Are you on the outside or on the inside?
Definitely the outside. I’ve always felt that way. I won an industry award at a fancy New York restaurant last year. I told them I felt like the Big Mac at Cipriani. Sometimes it still surprises me that I’ve ended up here. I’m very lucky.
What are you afraid of?
Not getting enough done today. Or getting buried under all the manuscripts in my office.
Is there a song that brings tears to your eyes? Which one?
I’m not usually one to cry at a song, but if I had to pick one, I would say Elvis’ “Love Me Tender.” It’s kind of timeless.
If you had the ear of the entire world for 10 seconds what would you say?
Read. Write. And don’t wait to start.
Is your creative process at heart akin to:
E. Heisenberg Uncertainty Principle
F. Other: Riding a roller coaster and not pulling down the safety bar. It never gets dull.
Does a child have to experience hardship of some kind to grow up and become a great writer?
I don’t think anyone grows up without some kind of hardship. It’s an unavoidable part of life. It may not make everyone a great writer, but it does give everyone a unique story to tell, and I think that’s a beautiful thing.
If you are Ahab, who or what is your Moby Dick?
People losing interest in reading. It’s an ongoing battle of mine. Hopefully I don’t get dragged to the bottom of the sea by it.
How do you remain humble after experiencing such monumental success?
Honestly, I’m always too distracted by my next story to think about it. There’s always something new to work on. Even if I hadn’t achieved any success, I would still be writing stories.
Is your relationship with your published books most akin to:
A. Beloved children
B. Disowned children
C. People you pass on a street who look vaguely familiar, but you keep walking
E. Other: Beloved children, but I definitely have favorites.
If aliens were to reach Earth a million years from now–the human race long extinct–and they discovered a single book, what would you want them to read?
A book about aliens landing on Earth believing that humans are extinct –only they’re not really extinct. Is that too contrived? Hey, if we’re all going to be extinct, we might as well have some fun with the situation.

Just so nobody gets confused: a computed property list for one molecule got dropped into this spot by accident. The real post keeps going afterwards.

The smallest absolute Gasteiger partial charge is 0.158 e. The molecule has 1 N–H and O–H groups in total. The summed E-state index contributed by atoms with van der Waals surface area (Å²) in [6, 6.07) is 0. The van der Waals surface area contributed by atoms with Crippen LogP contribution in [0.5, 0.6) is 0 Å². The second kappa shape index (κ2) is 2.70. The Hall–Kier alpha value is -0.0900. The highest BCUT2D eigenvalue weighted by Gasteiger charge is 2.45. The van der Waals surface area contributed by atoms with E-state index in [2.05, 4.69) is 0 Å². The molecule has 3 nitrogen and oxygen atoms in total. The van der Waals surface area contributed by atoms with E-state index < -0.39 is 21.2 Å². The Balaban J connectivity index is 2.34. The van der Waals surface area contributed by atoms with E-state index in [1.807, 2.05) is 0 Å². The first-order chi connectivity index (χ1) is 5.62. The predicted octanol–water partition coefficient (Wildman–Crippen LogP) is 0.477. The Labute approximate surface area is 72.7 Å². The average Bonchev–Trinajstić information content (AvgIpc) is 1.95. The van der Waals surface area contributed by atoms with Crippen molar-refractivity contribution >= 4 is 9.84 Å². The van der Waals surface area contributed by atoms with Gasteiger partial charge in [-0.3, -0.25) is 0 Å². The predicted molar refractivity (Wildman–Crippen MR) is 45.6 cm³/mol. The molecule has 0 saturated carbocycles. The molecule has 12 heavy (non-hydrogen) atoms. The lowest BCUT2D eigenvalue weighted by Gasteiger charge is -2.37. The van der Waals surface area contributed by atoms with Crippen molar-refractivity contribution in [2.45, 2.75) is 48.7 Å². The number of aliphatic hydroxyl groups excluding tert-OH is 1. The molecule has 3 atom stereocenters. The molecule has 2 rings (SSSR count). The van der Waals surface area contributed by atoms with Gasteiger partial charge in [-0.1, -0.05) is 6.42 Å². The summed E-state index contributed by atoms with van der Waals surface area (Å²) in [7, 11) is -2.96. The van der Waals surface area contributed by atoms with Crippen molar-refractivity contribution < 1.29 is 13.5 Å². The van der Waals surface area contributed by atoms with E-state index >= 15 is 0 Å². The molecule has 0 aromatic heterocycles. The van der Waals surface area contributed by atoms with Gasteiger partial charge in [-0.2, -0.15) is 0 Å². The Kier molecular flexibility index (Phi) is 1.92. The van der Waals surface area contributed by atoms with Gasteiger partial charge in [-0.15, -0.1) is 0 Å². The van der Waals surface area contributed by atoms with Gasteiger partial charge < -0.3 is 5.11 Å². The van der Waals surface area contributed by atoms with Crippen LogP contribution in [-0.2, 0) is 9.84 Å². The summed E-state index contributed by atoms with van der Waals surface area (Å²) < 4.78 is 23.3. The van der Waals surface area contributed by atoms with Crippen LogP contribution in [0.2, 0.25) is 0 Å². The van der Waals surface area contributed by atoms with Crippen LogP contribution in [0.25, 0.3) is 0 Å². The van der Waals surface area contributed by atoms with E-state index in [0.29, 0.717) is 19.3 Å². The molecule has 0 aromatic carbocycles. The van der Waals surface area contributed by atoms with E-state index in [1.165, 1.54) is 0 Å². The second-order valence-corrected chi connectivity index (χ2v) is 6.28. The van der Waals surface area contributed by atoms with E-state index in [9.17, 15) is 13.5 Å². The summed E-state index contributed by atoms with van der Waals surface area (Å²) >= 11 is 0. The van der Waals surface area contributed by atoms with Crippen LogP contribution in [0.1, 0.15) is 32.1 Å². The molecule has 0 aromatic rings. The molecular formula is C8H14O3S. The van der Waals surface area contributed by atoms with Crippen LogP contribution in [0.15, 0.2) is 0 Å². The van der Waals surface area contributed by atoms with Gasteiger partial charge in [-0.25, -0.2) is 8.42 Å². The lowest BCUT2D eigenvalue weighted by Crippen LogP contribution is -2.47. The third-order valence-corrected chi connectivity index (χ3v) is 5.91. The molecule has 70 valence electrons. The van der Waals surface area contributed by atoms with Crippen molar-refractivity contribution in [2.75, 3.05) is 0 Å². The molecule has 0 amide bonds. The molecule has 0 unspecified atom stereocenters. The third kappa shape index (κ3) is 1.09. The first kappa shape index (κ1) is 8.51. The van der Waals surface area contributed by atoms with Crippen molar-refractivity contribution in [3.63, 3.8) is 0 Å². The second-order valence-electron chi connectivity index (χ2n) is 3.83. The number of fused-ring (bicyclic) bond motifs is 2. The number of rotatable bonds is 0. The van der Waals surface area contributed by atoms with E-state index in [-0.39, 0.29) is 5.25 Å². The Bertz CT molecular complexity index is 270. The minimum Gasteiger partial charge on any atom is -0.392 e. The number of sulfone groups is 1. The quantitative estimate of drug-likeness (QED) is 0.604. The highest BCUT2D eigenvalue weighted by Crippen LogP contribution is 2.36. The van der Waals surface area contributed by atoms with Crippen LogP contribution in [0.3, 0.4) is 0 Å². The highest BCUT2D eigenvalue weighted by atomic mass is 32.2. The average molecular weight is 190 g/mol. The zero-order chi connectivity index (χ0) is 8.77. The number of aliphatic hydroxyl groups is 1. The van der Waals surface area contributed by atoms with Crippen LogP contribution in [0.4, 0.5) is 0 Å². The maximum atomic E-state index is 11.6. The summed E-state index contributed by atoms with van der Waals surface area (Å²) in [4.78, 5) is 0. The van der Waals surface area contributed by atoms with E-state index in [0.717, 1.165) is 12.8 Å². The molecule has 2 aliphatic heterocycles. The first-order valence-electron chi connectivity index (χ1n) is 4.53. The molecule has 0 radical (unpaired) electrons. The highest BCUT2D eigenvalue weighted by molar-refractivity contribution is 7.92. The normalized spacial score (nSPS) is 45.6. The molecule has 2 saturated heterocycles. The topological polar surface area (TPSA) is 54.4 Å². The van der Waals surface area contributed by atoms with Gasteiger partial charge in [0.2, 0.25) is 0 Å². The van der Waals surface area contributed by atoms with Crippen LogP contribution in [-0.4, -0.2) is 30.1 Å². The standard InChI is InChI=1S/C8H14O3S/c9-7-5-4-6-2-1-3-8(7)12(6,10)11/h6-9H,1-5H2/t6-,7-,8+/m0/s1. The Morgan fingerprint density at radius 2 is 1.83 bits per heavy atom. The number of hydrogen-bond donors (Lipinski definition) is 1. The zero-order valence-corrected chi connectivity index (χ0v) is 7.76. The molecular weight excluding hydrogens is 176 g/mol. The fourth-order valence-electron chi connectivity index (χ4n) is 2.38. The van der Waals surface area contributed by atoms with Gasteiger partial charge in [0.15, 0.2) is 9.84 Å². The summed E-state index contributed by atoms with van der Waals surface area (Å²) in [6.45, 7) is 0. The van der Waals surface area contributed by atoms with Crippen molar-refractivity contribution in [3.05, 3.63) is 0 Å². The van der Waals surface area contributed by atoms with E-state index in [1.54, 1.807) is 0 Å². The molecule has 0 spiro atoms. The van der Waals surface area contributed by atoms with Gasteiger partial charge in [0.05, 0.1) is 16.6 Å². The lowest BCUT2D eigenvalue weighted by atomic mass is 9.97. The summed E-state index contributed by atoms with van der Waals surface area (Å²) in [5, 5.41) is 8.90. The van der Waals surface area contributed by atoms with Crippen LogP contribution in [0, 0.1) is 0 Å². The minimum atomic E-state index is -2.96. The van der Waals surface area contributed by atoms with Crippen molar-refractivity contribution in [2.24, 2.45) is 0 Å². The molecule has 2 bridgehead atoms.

The Free-Association Corner (please write the first thought that comes to mind)
Shock value. One of the best parts of storytelling.
Fame. Not the most important thing–but if you have it, you better use it wisely.
Book critics. I have no problems with the ones who say nice things about my books. That’s all I’m going to say.
The future of the publishing industry. In need of some innovation.
Edgar Allan Poe. Now there’s someone who knew how to use suspense.
The English language. One of our most powerful tools. Dangerous if misused.
About James Patterson
James Patterson received the Literarian Award for Outstanding Service to the American Literary Community at the 2015 National Book Awards. His other awards include two Emmys, the Edgar Award, and the Children’s Choice Award for Author of the Year. He is a tireless champion of the power of books and reading, exemplified by his new children’s book imprint, JIMMY Patterson, whose mission is simple: “We want every kid who finishes a JIMMY Book to say: ‘PLEASE GIVE ME ANOTHER BOOK.’” He has donated more than one million books to students and soldiers and has over four hundred Teacher Education Scholarships at 24 colleges and universities. He has also donated millions to independent bookstores and school libraries. Patterson will be investing proceeds from the sales of JIMMY Patterson Books in pro-reading initiatives.